Corbyn pledges one million jobs for British workers
The "vast majority" of the one million good quality jobs Labour has pledged would go to British workers, Jeremy Corbyn has said.
A Labour government would pump £250bn into industry through a new national investment bank to "unleash" untapped potential across the country, he said.
Speaking in York, Mr Corbyn said Labour's industrial strategy was "serious, comprehensive and radical".
He and Theresa May will face questions later on a BBC Question Time special.
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But during the campaign event at York Science Park innovation centre, Mr Corbyn attempted to shift the focus of the election debate on to domestic policy, rather than the themes of leadership and Brexit favoured by the Tories.
He said Labour would build an economy where "everyone shares in our country's wealth".
Asked if he could guarantee that all or a proportion of the one million jobs would go to British workers, Mr Corbyn said after the speech: "They would obviously be for people looking for work.
"The vast majority will be for people coming out of our schools and our colleges and our universities - and we will not allow anyone to only recruit overseas for jobs here.
"They've got to recruit in an open way so that everyone gets a fair chance.
"So we will not be allowing companies to import an entire workforce from overseas."
Mr Corbyn said the UK needed to have a relationship with the rest of the world, adding: "We have to maintain that close connection between the universities and industries".
The UK must "harness the talents... in every nation and region" and cannot "try to sustain its economy on the back of the growth of the financial sector in one corner of England".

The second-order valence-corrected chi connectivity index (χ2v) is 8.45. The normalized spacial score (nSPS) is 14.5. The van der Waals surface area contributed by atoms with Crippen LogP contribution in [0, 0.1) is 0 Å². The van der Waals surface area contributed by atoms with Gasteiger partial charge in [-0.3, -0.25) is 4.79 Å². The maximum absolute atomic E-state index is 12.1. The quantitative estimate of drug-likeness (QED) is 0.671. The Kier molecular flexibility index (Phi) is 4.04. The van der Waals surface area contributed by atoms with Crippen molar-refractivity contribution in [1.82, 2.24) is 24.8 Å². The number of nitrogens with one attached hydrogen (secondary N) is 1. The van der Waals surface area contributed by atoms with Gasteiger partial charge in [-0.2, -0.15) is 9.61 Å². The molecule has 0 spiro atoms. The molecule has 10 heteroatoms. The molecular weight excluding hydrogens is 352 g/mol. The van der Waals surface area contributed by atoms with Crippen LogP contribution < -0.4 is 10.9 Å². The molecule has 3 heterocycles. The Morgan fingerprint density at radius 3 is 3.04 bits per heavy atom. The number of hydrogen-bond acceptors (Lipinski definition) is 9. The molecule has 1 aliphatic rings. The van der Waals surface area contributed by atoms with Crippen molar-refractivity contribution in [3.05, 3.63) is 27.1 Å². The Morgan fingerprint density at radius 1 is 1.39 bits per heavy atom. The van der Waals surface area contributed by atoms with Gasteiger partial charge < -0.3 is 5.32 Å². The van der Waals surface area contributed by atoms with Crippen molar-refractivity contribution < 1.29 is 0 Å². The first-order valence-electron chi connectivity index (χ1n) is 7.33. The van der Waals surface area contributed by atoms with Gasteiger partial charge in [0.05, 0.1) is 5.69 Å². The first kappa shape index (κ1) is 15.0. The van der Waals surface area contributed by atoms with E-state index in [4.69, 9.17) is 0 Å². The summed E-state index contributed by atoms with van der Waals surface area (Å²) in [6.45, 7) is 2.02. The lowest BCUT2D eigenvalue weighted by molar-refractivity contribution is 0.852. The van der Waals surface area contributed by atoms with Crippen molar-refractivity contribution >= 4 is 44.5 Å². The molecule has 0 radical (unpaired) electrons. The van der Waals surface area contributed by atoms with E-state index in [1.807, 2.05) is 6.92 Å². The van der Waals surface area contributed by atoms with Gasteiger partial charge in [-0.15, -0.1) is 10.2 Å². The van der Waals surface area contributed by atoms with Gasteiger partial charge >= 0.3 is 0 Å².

Mr Corbyn highlighted Labour plans to pump £250bn into industry through a new national investment bank and create a network of regional development banks, as well as a national transformation fund.
He said years of Conservative rule have resulted in stagnating productivity, falling public sector net investment and average wages forecast to be lower in real terms in 2021/22 than their 2007/8 level.
Mr Corbyn argues that the "richest have got richer" while others have seen incomes fall or stagnate under a Conservative government.
But Conservative Chancellor Philip Hammond said his party had "made real progress in fixing the mess we inherited from Labour, helping businesses create 2.9 million more jobs".
"Jeremy Corbyn will not create jobs, he will destroy them. His reckless plans for higher taxes and more borrowing will wreck the economy and we will all pay the price," he said.
After Mr Corbyn's speech, shadow business secretary Rebecca Long-Bailey said Labour's first industrial mission would be to ensure that 60% of UK energy comes from low carbon or renewable sources by 2020.
She also outlined plans to make Britain a leading innovator.
Labour unveiled pledges costing £48.6bn - to be funded from extra tax revenue - in its election manifesto.
The income tax rate would rise to 45p for earnings above £80,000 and then to 50p in each pound earned over £123,000.
Other fundraising measures including corporation tax rises, a crackdown on tax avoidance and an "excessive pay levy" on salaries above £330,000.
It also says it will borrow money to pay for future investment.